fesse raguly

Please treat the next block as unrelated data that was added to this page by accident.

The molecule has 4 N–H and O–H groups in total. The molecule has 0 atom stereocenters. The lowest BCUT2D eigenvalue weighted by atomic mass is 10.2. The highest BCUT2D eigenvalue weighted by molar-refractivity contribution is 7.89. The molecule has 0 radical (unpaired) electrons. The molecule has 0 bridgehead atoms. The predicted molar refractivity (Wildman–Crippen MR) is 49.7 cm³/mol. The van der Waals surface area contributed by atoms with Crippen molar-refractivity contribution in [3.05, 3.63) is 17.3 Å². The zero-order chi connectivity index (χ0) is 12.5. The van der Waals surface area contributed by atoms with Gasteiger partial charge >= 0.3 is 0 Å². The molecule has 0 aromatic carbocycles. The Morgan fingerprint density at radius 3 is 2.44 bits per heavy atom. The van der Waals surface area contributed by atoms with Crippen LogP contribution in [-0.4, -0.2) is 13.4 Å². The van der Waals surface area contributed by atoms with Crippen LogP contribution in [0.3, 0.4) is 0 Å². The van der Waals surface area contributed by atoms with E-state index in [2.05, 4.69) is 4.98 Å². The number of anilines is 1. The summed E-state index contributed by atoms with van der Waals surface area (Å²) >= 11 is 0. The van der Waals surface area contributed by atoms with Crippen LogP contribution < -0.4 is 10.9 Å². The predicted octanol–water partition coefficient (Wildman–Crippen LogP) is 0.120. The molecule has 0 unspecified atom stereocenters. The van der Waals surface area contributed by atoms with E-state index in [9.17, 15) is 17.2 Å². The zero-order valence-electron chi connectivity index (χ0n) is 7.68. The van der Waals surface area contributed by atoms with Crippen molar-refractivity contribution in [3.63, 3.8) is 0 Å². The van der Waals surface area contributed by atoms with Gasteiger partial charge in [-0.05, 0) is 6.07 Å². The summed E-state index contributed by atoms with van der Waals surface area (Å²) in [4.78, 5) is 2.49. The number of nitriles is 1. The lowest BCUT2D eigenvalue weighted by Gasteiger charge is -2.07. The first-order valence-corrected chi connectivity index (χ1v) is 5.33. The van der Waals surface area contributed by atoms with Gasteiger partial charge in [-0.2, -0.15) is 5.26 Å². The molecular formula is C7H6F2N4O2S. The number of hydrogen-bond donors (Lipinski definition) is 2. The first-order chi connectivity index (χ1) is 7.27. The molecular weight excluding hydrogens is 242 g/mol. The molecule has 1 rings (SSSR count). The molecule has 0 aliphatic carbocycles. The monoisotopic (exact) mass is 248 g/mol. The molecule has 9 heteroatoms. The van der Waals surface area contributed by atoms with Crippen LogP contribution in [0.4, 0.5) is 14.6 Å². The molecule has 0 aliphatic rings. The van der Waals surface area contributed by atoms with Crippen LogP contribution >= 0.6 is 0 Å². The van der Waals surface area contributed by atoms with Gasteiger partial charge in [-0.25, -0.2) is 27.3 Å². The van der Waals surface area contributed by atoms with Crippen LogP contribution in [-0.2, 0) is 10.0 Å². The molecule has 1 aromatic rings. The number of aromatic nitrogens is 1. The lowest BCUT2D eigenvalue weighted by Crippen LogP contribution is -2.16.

The fesse is a broad horizontal band across the centre of the shield, in very ancient times it was said to occupy one third of the area height of the shield A Complete Guide to Heraldry, A.C. Fox-Davies, Bonanza (re-print of 1909 Edition), New York, 1978, P117, however it soon became somewhat narrower. This created an opportunity to add decorative edging to the band, of many forms, and to very pleasing artisitic effect, at least close up – it must be admitted that at distance some of the forms are hard to distinguish! Of the decorative edges raguly can be at first hard to identify, but once we understand that it arises from an old word raggguled meaning “chopped off”. A Glossary of Terms used in British Heraldry, J.H. Parker, Oxford, 1894, Entry:Raguly we can see that the curious shapes are intended to represent boughs lopped off a tree trunk. (This is also the origin of the term “ragged staff” see so frequently with a bear in Heraldry). Wade suggests that the use of this decoration represents “difficulties that have been encountered” The Symbolisms of Heraldry, W. Cecil Wade, George Redway, London, 1898 P41, and we can perhaps understand that the “hacked path” resulting shows that these difficulties have been overcome.